Spam defenses get shot in the arm from Immunity 2.0
Cloudmark software integrates well with Exchange, but beware complex setup process
Most of the anti-spam products I've reviewed recently have been appliances. Although appliances are simple to install and set up, it's often less expensive to buy anti-spam software and install it on existing systems.
For larger organizations that already have SQL servers and either sendmail/Postfix servers on Linux or Exchange servers on Windows, products such as Cloudmark's Immunity 2.0 offer considerable financial advantage. Immunity comes in at about $1.50 per user per month for 1,000 users, compared to an average appliance's cost of $3,000 and up, depending on the number of users.
Immunity 2.0 requires both an SMTP e-mail server and a SQL server. There are specialized versions for Windows and Linux; I received the Red Hat ES (Enterprise Server) 3.0 version. Immunity performed well, stopping almost 95 percent of spam with zero critical false-positives and a noncritical false-positive rate of 1.5 percent.
Installation preliminaries caused me more headaches than the installation of Immunity itself. For some reason, Red Hat no longer includes the MySQL server with its ES release (despite it being included with ES 2.1 and Red Hat Linux 9), so I was stuck without one of the required elements.
Thankfully, after I got sendmail properly installed, along with an appropriate version of MySQL, everything went smoothly and quickly. Immunity's basic configuration is straightforward, with few options other than the Exchange plug-in.
Immunity uses a data collection and distribution network (SpamNet) to collect data from thousands of organizations and classifies messages according to a spectrum of parameters including originating server, domain, subject, content, and more. SpamNet is available from multiple vendors, and some other anti-spam vendors, such as Brightmail, offer similar networks.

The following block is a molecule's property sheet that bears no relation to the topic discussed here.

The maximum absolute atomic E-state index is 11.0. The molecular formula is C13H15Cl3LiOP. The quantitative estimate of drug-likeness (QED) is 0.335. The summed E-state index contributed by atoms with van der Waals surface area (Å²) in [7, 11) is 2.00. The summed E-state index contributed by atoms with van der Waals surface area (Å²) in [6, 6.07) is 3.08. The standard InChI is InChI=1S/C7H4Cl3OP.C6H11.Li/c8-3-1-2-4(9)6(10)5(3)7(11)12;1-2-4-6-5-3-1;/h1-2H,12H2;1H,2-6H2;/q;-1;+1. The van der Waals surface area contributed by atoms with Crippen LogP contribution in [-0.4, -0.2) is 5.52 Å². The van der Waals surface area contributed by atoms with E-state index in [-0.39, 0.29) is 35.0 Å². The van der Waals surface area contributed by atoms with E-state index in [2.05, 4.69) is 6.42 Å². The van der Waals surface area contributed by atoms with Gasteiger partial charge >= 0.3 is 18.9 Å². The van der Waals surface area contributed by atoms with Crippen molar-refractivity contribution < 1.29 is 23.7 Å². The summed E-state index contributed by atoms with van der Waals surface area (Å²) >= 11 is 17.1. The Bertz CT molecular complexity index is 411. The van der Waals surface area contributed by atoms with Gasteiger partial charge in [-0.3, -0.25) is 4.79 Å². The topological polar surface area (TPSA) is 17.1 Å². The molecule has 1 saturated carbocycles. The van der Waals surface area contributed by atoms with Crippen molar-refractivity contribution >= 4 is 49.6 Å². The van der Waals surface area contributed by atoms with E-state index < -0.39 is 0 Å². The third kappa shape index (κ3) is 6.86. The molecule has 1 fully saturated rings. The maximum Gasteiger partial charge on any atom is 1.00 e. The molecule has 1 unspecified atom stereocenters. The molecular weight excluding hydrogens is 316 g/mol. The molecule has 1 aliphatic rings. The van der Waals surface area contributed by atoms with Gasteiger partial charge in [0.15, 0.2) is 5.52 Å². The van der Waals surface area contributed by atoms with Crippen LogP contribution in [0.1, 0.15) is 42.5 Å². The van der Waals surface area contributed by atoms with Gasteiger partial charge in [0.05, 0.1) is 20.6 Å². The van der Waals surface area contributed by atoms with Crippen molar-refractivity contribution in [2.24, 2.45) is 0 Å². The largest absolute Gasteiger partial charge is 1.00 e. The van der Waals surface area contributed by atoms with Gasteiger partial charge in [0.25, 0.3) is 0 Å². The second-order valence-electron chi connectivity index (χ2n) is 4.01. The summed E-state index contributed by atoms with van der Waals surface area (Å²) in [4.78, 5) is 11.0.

The quarantine option holds suspected spam on the Immunity server. (It's actually stored on the SQL server, which may or may not be the same server as the Immunity server.) With the Exchange plug-in, e-mail is delivered to a spam folder in each user's e-mail directory. Users release incorrectly classified messages by dragging them to the inbox and classify missed spam by dragging it to the spam folder.
Either action adds the e-mail to the Immunity filter's classification engine, not as a simple whitelist entry, but as a more sophisticated entry that considers the originating domain and sender, subject, message contents, and more. Messages from a given domain may still be filtered out if they meet other spam criteria, even if some previous messages from that domain have been approved.
Immunity evaluates whether the scope of the user feedback should apply to only the individual or to the entire organization. By default, the software is conservative and applies the feedback only to the particular user who released the message from quarantine or added it to the spam folder. But once enough feedback has come in from multiple users, it's applied organizationwide -- an extremely useful feature I haven't seen in other anti-spam solutions.
Clearly, the directory plays a big part in all this. Immunity can use LDAP to connect to existing directories (including Active Directory), or it can create a new LDAP server to hold user information. Either option allows individuals in organizations not using Exchange to access their quarantined messages via a Web browser. It would be nice if you could save quarantine search criteria, too.